34 jsr 39        // Jump to mini-subroutine at offset 39 (the
                 // second finally clause)
37 aload_2       // Push the reference (to thrown exception)
                 // from local variable 2
38 athrow        // Rethrow the same exception

// The second finally clause:
39 astore_3      // Store the return address in local variable 3
40 iload_0       // Push the int from local variable 0 (i)
41 iconst_3      // Push constant 3
42 if_icmpeq 47  // If the top two ints on the stack are equal, jump
                 // to offset 47: if (i == 3) {
45 ret 3         // Jump to return address stored in local variable 3
47 goto 2        // Jump to offset 2 (the top of the while
                 // block): continue;

Exception table:
   from   to  target type
     2     4    10   any
     2    31    31   any

The hopAround() method returns from the first finally clause by executing past the closing curly brace, but returns from the second finally clause by executing a continue statement. The first finally clause, therefore, exits via its ret instruction. But because the second finally clause exits via a continue, its ret instruction is never executed. The continue statement causes the Java virtual machine to jump to the top of the while loop again. This results in an endless loop, even though it is a return statement that originally causes the second finally clause to be executed in the first place. The continue statement in the finally clause supersedes the return statement, so the method never returns.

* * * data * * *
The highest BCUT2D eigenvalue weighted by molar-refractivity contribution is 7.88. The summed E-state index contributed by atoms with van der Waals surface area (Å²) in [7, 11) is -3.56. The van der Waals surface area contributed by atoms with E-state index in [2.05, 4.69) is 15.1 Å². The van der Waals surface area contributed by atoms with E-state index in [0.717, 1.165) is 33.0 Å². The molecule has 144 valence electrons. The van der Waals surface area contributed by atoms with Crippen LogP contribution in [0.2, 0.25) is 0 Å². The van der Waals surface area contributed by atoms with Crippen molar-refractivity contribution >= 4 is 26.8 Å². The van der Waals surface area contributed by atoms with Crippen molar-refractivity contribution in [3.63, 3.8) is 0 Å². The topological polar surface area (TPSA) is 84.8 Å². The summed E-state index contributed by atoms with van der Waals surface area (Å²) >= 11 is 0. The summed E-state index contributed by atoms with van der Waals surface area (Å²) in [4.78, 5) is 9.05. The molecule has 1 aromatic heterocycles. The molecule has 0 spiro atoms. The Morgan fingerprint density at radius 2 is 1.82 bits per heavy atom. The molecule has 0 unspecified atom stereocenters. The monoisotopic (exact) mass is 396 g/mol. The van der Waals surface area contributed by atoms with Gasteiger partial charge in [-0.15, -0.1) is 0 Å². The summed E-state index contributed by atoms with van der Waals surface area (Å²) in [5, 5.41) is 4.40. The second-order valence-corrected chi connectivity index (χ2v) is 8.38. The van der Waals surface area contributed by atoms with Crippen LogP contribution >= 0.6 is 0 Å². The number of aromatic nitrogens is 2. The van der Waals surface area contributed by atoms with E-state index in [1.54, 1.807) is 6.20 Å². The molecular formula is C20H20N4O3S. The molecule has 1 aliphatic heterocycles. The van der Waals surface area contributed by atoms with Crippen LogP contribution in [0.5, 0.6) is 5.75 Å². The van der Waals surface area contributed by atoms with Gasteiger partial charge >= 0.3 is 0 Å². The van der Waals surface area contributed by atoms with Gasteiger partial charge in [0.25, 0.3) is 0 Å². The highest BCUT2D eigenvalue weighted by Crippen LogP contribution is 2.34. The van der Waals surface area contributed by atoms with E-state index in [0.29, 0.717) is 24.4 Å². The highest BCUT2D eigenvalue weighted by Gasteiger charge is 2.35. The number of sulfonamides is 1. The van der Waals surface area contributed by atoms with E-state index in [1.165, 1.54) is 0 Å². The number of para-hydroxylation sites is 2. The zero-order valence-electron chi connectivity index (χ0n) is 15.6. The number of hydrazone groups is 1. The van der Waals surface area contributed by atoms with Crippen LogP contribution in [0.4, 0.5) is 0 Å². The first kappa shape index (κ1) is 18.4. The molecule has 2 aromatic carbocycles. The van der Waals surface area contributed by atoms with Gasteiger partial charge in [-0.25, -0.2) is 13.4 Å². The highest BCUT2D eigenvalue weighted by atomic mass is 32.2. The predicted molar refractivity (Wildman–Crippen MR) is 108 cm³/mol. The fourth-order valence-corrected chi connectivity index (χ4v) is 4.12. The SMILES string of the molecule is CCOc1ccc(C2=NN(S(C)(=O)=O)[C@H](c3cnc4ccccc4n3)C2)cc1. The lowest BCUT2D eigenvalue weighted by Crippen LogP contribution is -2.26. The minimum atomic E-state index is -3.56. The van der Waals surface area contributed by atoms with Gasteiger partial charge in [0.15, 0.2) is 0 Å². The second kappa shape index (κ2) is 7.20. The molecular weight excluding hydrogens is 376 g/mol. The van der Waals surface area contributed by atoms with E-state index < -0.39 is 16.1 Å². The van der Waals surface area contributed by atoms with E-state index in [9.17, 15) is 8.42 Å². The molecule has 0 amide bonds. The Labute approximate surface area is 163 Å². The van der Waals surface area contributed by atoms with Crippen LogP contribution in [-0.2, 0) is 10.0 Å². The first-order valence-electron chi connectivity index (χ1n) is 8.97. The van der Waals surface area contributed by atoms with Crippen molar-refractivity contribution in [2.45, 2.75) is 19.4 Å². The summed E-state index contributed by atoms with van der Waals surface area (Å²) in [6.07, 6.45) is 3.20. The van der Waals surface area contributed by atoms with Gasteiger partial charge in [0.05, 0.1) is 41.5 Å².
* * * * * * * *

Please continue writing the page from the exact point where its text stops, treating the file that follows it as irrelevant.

Note that the bytecodes that implement the return statement store a copy of the return value into local variable one before jumping to the miniature subroutine that represents the second finally clause. Then, after the miniature subroutine returns (in this case it never does, because the continue is always executed), the return value is retrieved from local variable one and returned.

This highlights the way the Java virtual machine returns values when finally clauses are also executed. Rather than returning the value of i after the finally clause is executed, the Java virtual machine will return the value that i had just before the finally clause was executed. This means that even if the finally clause changes the value of i, the method will still return the value that i had when the return statement was first reached, before the finally clause was invoked. If you wanted the finally clause to be able to change the return value of the method, you would have to put an actual return statement with the new return value into the finally clause itself.

To drive the Hop Around simulation, use the Step, Reset, Run, and Stop buttons. Each time you press the Step button, the simulator will execute the instruction pointed to by the pc register. If you press the Run button, the simulation will continue with no further coaxing on your part until you press the Stop button. To start the simulation over, press the Reset button. For each step of the simulation, a panel at the bottom of the applet contains an explanation of what the next instruction will do. Happy clicking.


Click here to view a page of links to the source code of the Hop Around applet.